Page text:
An Alaska Airlines plane lands at Paine Field on Jan. 23, 2021. (Kevin Clark / Herald file)

An Alaska Airlines plane lands at Paine Field on Jan. 23, 2021. (Kevin Clark / Herald file)

Alaska Airlines stalls plan for extra flights in Everett

Business has been sluggish, but the airline says it will offer 12 flights a day at Paine Field in the new year.

EVERETT — Alaska Airlines’ plan to boost its flight schedule at Paine Field to more than a dozen daily round trips is on hold until January.

In June, before the COVID-19 Delta variant surged, the Seattle-based carrier planned this fall to operate 13 daily flights and serve 10 destinations from the Everett terminal.

But the Delta variant prompted travelers to postpone or cancel trips, causing some airlines to scale back their flight schedules.

Alaska Airlines — the only airline serving the two-gate terminal after United Airlines ended operations there earlier this month — expects to operate 12 peak-day departures from Paine Field beginning Jan. 4, Alaska spokesman Ray Lane said.

“Peak days are our busiest periods,” Lane said. “We sometimes reduce flights on other days when fewer guests are traveling to match capacity to demand.”

The lag in business travel, another casualty of the COVID-19 pandemic, is a factor in Alaska suspending service to Los Angeles and San Francisco from Everett, Lane said.

Alaska eliminated daily service to Los Angeles in June due to a lack of demand and replaced it with a daily flight to San Francisco. But the San Francisco run met the same fate and was recently discontinued due to a lack of demand, Lane said.

San Francisco is “more of a destination for business travelers,” Lane said, adding that business travel is still in a recovery period.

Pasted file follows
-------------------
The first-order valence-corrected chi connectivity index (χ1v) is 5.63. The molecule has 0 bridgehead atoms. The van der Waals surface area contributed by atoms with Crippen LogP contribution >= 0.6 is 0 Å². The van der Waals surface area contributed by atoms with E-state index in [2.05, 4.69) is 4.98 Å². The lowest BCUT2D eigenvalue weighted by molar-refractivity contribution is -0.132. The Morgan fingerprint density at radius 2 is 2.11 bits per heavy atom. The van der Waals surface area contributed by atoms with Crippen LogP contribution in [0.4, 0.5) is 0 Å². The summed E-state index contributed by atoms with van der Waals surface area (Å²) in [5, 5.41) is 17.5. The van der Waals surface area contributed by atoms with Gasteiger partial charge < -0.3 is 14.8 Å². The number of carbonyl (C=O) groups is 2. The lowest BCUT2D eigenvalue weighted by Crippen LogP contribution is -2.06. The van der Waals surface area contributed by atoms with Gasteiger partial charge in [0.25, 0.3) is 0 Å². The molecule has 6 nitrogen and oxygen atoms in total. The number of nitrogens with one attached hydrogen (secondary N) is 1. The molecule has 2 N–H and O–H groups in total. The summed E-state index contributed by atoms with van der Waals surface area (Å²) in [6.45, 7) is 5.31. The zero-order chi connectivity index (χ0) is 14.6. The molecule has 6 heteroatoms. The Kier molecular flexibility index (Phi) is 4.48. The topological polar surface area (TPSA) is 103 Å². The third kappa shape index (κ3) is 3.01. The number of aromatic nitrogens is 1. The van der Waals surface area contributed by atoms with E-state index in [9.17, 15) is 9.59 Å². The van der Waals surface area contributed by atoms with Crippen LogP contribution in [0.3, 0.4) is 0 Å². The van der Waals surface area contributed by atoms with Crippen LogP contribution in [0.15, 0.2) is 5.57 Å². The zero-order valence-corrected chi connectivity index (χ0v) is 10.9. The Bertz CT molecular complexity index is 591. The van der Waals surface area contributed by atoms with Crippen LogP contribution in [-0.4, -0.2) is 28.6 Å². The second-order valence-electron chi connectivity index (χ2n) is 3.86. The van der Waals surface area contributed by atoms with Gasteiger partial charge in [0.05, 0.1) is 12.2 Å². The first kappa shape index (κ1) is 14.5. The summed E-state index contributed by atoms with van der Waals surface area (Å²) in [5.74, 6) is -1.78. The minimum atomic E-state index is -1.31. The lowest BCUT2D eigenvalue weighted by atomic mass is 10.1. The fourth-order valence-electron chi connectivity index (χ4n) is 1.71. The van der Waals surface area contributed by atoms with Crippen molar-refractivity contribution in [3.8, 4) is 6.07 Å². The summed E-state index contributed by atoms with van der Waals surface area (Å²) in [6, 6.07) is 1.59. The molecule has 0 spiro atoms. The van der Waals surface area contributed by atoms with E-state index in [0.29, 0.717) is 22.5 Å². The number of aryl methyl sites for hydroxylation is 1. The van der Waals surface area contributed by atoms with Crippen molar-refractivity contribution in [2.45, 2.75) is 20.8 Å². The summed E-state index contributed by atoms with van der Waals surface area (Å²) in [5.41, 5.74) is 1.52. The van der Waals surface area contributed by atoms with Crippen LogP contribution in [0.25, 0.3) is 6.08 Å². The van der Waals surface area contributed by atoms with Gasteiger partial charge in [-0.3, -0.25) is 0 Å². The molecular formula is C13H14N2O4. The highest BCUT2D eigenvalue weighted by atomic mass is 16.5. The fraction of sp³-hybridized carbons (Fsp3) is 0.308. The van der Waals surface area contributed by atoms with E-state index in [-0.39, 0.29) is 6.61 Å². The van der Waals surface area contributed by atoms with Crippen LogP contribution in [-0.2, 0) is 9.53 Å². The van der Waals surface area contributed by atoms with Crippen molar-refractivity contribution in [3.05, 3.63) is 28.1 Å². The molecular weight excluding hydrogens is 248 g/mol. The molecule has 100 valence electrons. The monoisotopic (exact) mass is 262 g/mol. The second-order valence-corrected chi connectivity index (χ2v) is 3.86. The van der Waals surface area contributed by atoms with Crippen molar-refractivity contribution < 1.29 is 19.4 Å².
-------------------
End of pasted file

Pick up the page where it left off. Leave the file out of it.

Alaska expects to resume service to the Bay Area next spring or summer, Lane said.

Before the pandemic, business travelers accounted for about 70% of the terminal’s clientele, said Brett Smith, CEO of Propeller Airports, the privately-owned firm that built and operates the two-gate terminal.

Until business travel picks up, the airline travel industry is in for a bumpy ride, Smith said.

“Business travel is an important part of the revenue stream,” he said. Smith also noted that “the airlines, not just Alaska, are dealing with pilot shortages,” delaying the return of some flights and flight frequencies. The Biden Administration’s federal COVID-19 vaccine mandate for companies with 100 or more employees could also delay the return of some pilots to the cockpit. As an example, the Allied Pilots Association, the collective bargaining agent for 14,000 American Airlines pilots, reports that about 4,000 of those pilots haven’t yet been vaccinated. Alaska Air Group, which operates Alaska Airlines and Horizon Air, recently imposed a vaccine requirement for its 22,000 employees.

Despite the challenges, Smith is optimistic. Propeller Airports, said Smith, “is well- funded and will make it through no matter how long it takes. We will be here.”